This was first published on my mailing list The Looking Glass. Every week, I answer a reader’s question.
You grow fast while in the discomfort zone. But often times we end up being comfortable with our job. It could be because we are good at what we are doing. Nothing wrong with that. Changing jobs often would not be smart either. So how do we keep staying in the discomfort zone, while staying in the job we are comfortable in?
I think about this question all the time. I mean, I’ve been at the same company for almost eleven years! By Silicon Valley standards, I am that rare and very strange creature, like that fish with the sharp teeth and glowy lamp dangling from its head in the inky depths of the ocean. Why would such a thing be? Wouldn’t I get complacent and bored? Wouldn’t I learn more by jumping into new experiences, like the explorer whose wanderlust glimmer sends her to understand what lies at the four corners of the world?
I believe two things: the first is that yes, you do grow faster in the discomfort zone. So if your goal is to stretch your skills, you need to find ways to keep yourself from getting too comfortable. My second belief is that there is always something to learn no matter where you are or what you are doing. When I look back at times in my career when I’ve felt this tug — I’m getting bored. Do I need a change? — the reason is usually because I’m not feeling any external pressure. I’m getting pretty good reviews, I don’t have any fires to fight, everyone’s telling me Good job, keep it up.
But did that mean I had mastered all there was to know of good design and management? Were my peers singing my praises, unable to fathom another person on this good, sweet earth who could possibly do any better than I was doing?
No, of course not. I’m not delusional.
The key to growing while staying in the same job is setting new challenges for yourself. Expect more of yourself than anyone else does. Yes, it requires intentional effort. Anyone who has invented anything new, broken records, or done anything extraordinary has pushed themselves in this manner. By definition, when you exceed people’s expectations, you’re doing something they weren’t thinking you would do. That kind of motivation has to come from within.
How can you keep yourself in the discomfort zone? Try the following:
- Ask your peers for more feedback. Feedback is a gift given to you by others, not an obligation. If you don’t think the feedback you’re getting is helpful, it’s your responsibility to ask for more. If someone tells you, “You’re doing great,” press for more details. “What I could be doing to better solve Problem X?” “How can I do a better job presenting at critique?” “What’s something I should be doing more of?”
- Look for role models. For any given skill, who are the best people in the world that you can learn from? I find role models to be an excellent way to calibrate myself. Every time I finish a talk and think I’m getting “pretty good” at public speaking, I think about some folks who I consider world-class, and instantly I’m humbled by how much I still have to learn.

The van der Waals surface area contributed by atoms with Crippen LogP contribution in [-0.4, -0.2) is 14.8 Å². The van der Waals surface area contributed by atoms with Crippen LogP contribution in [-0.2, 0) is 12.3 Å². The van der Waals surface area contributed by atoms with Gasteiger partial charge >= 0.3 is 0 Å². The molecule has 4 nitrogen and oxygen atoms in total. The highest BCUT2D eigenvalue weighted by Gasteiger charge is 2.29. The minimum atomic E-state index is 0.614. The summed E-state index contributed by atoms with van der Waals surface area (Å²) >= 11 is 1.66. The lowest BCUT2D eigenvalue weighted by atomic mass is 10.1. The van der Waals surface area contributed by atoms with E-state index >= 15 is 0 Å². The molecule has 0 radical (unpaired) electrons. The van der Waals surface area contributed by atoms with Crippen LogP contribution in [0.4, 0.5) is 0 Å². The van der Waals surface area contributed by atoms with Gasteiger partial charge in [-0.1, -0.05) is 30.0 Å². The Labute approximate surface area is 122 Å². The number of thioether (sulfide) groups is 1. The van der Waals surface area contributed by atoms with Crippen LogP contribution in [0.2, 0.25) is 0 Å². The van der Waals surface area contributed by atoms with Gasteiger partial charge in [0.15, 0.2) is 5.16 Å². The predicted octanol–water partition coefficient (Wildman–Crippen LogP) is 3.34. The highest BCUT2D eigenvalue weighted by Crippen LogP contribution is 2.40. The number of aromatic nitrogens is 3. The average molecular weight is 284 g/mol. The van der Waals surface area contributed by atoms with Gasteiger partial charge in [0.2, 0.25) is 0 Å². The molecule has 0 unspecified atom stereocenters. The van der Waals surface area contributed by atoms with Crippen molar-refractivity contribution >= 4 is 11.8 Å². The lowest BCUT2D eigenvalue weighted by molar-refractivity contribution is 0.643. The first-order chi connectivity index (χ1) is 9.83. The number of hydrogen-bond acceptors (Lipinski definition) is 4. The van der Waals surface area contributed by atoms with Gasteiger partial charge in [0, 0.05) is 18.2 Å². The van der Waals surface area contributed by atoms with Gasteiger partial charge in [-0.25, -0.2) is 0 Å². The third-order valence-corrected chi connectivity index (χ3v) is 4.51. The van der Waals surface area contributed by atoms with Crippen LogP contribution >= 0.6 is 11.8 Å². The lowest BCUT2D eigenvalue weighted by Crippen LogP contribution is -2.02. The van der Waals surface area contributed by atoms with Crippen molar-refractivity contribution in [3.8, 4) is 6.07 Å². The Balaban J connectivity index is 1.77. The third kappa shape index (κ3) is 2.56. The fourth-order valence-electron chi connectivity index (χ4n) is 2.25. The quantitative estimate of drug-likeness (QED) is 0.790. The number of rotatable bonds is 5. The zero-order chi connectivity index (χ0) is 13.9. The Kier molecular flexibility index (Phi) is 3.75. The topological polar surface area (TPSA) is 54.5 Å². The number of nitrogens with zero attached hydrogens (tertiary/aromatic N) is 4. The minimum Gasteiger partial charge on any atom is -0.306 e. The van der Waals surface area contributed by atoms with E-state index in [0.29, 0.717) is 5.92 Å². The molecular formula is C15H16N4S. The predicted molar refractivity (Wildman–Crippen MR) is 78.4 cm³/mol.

- Have hard conversations: when something around you isn’t going well, how comfortable are you discussing it directly? How good are you with giving critical feedback? How often do you confront and resolve relationship issues? Having a hard conversation is like inviting yourself to the front row of the discomfort zone. And yet, they are incredibly valuable for bringing issues to light and starting on the path towards fixing them. To consider: have a hard conversation with your manager expressing that you don’t feel challenged and that you’d like his or her help to grow.
- Set concrete goals to do something new. What’s something you want to do but sounds scary right now? Lead a discussion? Give a public speech? Pitch a new idea to stakeholders? Change the process in your team? Tell yourself you’re going to do it in the next three month. Then do it. You might fail, but you’ll definitely be in the discomfort zone. When I set a weekly blogging goal four years ago, I was afraid of expressing my opinions publicly. I had a hard time pressing the publish button for the first few months, but I learned more that year than in the two years prior.
- Change your environment: it’s possible that you’ve tried all the above and it’s still not enough, or your role is capped in how much you’re able to do. In those cases, a change in role, team or company might be the best thing. For this reason, at Facebook, we support people moving to different teams if they’ve been working on the same thing for a while. Changing our environment is like the life-hack way of staying in the discomfort zone. If you’ve explored the other avenues and your gut is telling you this is the right thing, listen.
Wishing you a week full of learning.
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